Samara Weaving is the new bride forced to play a deadly game of hide and seek with her rich new relatives in this enormously enjoyable satirical horror. A sharp script, effective fore, some great set pieces, a central performance from a clear star in the making and a 95 minute run time come together to create one of the most enjoyable films I’ve seen in recent memory. Yes the film has faults and hardly any development for the relative characters but for this type of film that’s forgivable. It also owes a great deal The Purge and The Cabin in The Woods among others but it’s so much fun that I didn’t particularly care. Highly recommended for genre fans and much more deserving of your time then then the bloated mess of IT Chapter 2. 8.5/10
The benefit of one of your favourite actors/ actresses being in something is that you are always more inclined to check it out as a viewer. That was my relationship to the first season of Glow. I know next to nothing about wrestling (although I did see Fighting with my Family this year) but it was the new project starring Alison Brie in the lead role and I’ve never seen her be less than great in anything. So I tried the first episode and was really surprised with its quality. Season 1 was a very pleasant surprise but it was with Season 2 to that the show transitioned into one of my favourite Netflix originals. It was a more ambitious and developed season tackling a broad range of issues that I wouldn’t have expected coming out of the very entertaining but mostly quite lightweight tone of Season 1 . Going into the release of Season 3 I was excited to see what relocation to Vegas would do in terms of storyline opportunities and the show had put just enough time i’m into each member of the very large ensemble cast but I was invested in the characters and their drama. How did Season 3 turn out?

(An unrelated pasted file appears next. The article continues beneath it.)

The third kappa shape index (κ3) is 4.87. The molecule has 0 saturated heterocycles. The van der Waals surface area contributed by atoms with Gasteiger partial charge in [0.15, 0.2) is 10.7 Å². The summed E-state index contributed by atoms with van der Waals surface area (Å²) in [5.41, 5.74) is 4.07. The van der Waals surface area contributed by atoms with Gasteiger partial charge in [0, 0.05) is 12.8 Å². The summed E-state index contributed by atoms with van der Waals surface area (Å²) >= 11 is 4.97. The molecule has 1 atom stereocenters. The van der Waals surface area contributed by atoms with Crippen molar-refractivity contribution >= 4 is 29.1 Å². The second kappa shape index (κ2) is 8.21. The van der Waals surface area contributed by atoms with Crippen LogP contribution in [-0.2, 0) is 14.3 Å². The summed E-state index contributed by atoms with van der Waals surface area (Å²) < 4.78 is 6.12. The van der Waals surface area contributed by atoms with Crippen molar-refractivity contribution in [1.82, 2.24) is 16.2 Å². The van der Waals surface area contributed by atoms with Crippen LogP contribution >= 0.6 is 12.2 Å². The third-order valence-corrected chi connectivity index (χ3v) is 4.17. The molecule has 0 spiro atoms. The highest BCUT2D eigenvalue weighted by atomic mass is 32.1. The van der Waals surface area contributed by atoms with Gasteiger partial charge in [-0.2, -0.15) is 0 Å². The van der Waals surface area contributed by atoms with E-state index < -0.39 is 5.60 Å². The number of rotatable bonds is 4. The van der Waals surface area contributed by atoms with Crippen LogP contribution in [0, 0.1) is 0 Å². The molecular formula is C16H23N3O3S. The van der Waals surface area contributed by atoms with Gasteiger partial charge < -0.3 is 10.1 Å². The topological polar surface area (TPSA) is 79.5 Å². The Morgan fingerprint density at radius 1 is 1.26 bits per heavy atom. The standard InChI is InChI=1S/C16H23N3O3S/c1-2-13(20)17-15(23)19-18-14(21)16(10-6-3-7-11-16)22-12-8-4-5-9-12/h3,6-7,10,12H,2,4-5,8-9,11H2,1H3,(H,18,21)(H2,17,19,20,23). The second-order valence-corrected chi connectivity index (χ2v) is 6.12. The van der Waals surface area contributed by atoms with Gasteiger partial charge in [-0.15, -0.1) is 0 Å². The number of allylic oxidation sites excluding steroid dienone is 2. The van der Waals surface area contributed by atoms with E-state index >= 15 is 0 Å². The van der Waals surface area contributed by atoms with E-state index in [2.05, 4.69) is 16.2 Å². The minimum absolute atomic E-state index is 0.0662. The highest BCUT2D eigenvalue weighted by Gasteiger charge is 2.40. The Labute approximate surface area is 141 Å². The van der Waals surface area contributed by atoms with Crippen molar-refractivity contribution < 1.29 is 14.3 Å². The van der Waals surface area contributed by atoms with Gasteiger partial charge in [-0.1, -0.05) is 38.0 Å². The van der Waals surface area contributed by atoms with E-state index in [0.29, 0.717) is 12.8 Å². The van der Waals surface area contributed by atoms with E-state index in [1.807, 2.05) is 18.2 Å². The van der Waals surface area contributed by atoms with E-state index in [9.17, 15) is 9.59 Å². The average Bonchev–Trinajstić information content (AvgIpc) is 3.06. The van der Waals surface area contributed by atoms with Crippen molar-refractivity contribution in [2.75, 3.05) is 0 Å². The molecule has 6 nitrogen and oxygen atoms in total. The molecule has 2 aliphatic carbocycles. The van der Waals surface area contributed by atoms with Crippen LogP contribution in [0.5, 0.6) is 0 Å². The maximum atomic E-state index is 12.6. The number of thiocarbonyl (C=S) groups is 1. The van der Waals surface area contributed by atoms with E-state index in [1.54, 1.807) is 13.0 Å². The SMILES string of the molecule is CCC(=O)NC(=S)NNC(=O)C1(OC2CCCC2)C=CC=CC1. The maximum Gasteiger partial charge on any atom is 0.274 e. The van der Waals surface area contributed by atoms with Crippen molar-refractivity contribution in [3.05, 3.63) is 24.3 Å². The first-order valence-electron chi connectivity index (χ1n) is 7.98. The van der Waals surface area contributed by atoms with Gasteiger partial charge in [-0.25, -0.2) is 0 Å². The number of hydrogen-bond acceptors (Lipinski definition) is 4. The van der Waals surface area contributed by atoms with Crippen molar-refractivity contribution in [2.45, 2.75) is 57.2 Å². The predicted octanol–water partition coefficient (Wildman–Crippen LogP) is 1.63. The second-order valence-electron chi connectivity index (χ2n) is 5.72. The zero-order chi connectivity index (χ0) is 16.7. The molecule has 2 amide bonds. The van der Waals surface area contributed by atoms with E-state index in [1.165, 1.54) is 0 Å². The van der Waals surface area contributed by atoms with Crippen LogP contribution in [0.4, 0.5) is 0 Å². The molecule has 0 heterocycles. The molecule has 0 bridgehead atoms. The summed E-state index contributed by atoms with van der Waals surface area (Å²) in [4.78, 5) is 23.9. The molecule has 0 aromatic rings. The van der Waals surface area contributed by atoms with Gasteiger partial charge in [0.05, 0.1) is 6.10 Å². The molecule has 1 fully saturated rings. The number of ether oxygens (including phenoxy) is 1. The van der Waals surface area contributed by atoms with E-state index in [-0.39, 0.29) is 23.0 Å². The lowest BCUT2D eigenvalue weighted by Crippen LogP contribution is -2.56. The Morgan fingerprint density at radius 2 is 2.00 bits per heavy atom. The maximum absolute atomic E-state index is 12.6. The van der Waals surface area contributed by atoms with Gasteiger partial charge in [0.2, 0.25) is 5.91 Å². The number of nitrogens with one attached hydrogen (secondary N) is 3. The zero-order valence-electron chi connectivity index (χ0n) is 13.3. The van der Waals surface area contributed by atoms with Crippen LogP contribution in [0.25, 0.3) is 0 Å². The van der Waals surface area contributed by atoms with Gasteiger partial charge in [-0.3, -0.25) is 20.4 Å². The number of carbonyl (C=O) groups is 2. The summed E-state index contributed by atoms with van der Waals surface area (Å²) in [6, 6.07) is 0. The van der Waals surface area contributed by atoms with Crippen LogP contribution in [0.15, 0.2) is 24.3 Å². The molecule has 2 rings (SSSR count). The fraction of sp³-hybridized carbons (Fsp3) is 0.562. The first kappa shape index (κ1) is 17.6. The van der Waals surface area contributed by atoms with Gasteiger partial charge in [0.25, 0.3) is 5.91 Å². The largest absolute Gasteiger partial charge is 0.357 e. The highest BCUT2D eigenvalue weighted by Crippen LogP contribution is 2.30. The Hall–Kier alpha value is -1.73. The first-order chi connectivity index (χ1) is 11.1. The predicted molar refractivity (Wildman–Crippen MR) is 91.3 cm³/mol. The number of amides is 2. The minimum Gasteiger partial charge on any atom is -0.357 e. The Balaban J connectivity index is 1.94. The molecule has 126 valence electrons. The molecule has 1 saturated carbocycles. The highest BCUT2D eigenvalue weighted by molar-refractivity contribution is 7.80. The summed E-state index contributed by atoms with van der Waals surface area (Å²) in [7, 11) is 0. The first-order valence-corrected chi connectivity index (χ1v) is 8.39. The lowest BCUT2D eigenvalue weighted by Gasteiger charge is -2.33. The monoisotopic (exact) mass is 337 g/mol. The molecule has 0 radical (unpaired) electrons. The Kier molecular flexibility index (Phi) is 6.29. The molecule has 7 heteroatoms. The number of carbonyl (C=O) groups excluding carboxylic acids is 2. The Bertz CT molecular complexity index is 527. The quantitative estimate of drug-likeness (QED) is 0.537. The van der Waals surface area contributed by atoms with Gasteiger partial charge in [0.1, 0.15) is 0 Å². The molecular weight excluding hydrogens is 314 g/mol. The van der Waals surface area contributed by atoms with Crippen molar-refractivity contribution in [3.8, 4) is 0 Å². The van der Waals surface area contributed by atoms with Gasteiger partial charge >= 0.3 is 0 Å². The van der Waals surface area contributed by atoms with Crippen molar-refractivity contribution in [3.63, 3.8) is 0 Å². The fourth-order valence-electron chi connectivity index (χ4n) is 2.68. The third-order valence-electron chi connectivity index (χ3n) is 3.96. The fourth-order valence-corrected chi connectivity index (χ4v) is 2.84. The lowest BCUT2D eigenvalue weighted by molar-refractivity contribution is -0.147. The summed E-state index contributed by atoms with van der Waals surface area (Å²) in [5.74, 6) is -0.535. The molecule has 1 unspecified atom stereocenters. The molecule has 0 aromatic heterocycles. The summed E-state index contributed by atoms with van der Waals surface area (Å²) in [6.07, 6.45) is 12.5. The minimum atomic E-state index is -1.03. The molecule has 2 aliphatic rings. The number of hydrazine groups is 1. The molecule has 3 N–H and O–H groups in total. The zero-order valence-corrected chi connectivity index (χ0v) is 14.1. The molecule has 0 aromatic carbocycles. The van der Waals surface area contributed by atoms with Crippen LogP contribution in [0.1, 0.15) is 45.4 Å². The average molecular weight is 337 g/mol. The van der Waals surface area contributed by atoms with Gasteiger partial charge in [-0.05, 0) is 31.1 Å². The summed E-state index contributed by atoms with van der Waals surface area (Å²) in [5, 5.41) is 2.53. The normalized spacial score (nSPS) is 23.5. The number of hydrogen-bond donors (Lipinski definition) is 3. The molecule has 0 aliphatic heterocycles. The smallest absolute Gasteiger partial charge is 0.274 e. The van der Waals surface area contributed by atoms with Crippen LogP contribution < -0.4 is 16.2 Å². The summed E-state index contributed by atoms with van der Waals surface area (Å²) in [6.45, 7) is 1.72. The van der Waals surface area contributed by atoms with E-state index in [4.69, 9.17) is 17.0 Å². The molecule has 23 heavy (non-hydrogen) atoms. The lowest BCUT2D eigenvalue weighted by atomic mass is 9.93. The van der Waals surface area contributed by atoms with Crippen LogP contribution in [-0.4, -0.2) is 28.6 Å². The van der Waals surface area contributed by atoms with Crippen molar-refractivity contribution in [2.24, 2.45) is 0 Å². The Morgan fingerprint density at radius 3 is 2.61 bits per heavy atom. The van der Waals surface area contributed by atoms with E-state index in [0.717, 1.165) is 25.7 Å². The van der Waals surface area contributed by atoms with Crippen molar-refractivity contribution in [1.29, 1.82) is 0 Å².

I think Season 3 is in the middle of the park as far as the quality goes. It’s very solid. Better than Season 1 but not as good as Season 2. That said I can see see why certain viewers might not be as into it this time around. This season makes very clear from early on that whilst in Vegas the characters are performing the same show show with the same matches night after night. The writer’s room is smart enough to know but this will be incredibly boring from an audience perspective. As a result if this is a much more low key and character focused season that reduces the focus on the wrestling significantly. The shows characters and writing are strong enough to keep the season engaging throughout. The final two episodes are particularly strong. If you enjoy so regardless of how much wrestling may be involved in each storyline I think you’ll get a lot of enjoyment out of this season. If you’re watching specifically for the wrestling angle your mileage may vary.
Despite the more low key tone this was a very solid season of what is a very good show regardless of how much you know about wrestling. With the recent announcement of the fourth and final season,even if Netflix have a tendency to end shows prematurely given where the story has left off and what’s been set up I think a final season to explore these plot lines and finish the story is about right for this show.
Kaya Scodelario and Barry Pepper star in this straightforward but nicely effective creature feature as a father and daughter who get trapped in a basement full of alligators. The film is as cliche as they come but it manages to maintain a good sense of tension throughout and never outstays it welcome at a brisk 87 minutes.of Nuts and bolts action horror that is perfect Friday night viewing.